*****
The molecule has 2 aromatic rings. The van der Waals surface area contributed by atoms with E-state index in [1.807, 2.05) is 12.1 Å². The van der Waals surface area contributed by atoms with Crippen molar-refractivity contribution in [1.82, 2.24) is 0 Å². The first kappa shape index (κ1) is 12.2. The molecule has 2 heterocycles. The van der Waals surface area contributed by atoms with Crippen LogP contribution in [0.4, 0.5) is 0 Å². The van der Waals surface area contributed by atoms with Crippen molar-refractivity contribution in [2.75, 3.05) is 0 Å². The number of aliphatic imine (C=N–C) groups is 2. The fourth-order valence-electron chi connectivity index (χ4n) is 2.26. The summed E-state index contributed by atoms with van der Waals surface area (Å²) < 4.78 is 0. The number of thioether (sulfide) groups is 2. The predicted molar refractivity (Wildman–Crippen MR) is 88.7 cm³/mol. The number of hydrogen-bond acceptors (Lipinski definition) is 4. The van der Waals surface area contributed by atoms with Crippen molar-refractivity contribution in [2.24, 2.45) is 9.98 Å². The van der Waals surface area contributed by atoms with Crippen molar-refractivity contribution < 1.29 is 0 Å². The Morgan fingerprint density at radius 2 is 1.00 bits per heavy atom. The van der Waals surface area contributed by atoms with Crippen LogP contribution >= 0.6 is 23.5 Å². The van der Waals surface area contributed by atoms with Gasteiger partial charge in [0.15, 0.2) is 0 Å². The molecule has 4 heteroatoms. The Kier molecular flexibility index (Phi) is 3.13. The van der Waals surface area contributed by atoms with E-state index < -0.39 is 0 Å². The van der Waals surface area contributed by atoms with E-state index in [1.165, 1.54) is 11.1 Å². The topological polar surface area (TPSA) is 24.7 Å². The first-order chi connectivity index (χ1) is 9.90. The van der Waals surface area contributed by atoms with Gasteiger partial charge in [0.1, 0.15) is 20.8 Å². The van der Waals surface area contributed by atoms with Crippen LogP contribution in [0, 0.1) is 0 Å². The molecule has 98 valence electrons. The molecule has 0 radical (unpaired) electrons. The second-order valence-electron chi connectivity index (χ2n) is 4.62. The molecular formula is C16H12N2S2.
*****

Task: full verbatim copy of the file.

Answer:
The molecule has 2 aromatic rings. The van der Waals surface area contributed by atoms with E-state index in [1.807, 2.05) is 12.1 Å². The van der Waals surface area contributed by atoms with Crippen molar-refractivity contribution in [1.82, 2.24) is 0 Å². The first kappa shape index (κ1) is 12.2. The molecule has 2 heterocycles. The van der Waals surface area contributed by atoms with Crippen LogP contribution in [0.4, 0.5) is 0 Å². The van der Waals surface area contributed by atoms with Crippen molar-refractivity contribution in [2.75, 3.05) is 0 Å². The number of aliphatic imine (C=N–C) groups is 2. The fourth-order valence-electron chi connectivity index (χ4n) is 2.26. The summed E-state index contributed by atoms with van der Waals surface area (Å²) < 4.78 is 0. The number of thioether (sulfide) groups is 2. The predicted molar refractivity (Wildman–Crippen MR) is 88.7 cm³/mol. The number of hydrogen-bond acceptors (Lipinski definition) is 4. The van der Waals surface area contributed by atoms with Crippen molar-refractivity contribution in [2.24, 2.45) is 9.98 Å². The van der Waals surface area contributed by atoms with Crippen molar-refractivity contribution < 1.29 is 0 Å². The Morgan fingerprint density at radius 2 is 1.00 bits per heavy atom. The van der Waals surface area contributed by atoms with Crippen LogP contribution >= 0.6 is 23.5 Å². The van der Waals surface area contributed by atoms with Gasteiger partial charge in [0.15, 0.2) is 0 Å². The molecule has 4 heteroatoms. The Kier molecular flexibility index (Phi) is 3.13. The van der Waals surface area contributed by atoms with E-state index < -0.39 is 0 Å². The van der Waals surface area contributed by atoms with E-state index in [1.165, 1.54) is 11.1 Å². The topological polar surface area (TPSA) is 24.7 Å². The first-order chi connectivity index (χ1) is 9.90. The van der Waals surface area contributed by atoms with Gasteiger partial charge in [0.1, 0.15) is 20.8 Å². The van der Waals surface area contributed by atoms with Crippen LogP contribution in [0, 0.1) is 0 Å². The molecule has 98 valence electrons. The molecule has 0 radical (unpaired) electrons. The second-order valence-electron chi connectivity index (χ2n) is 4.62. The molecular formula is C16H12N2S2.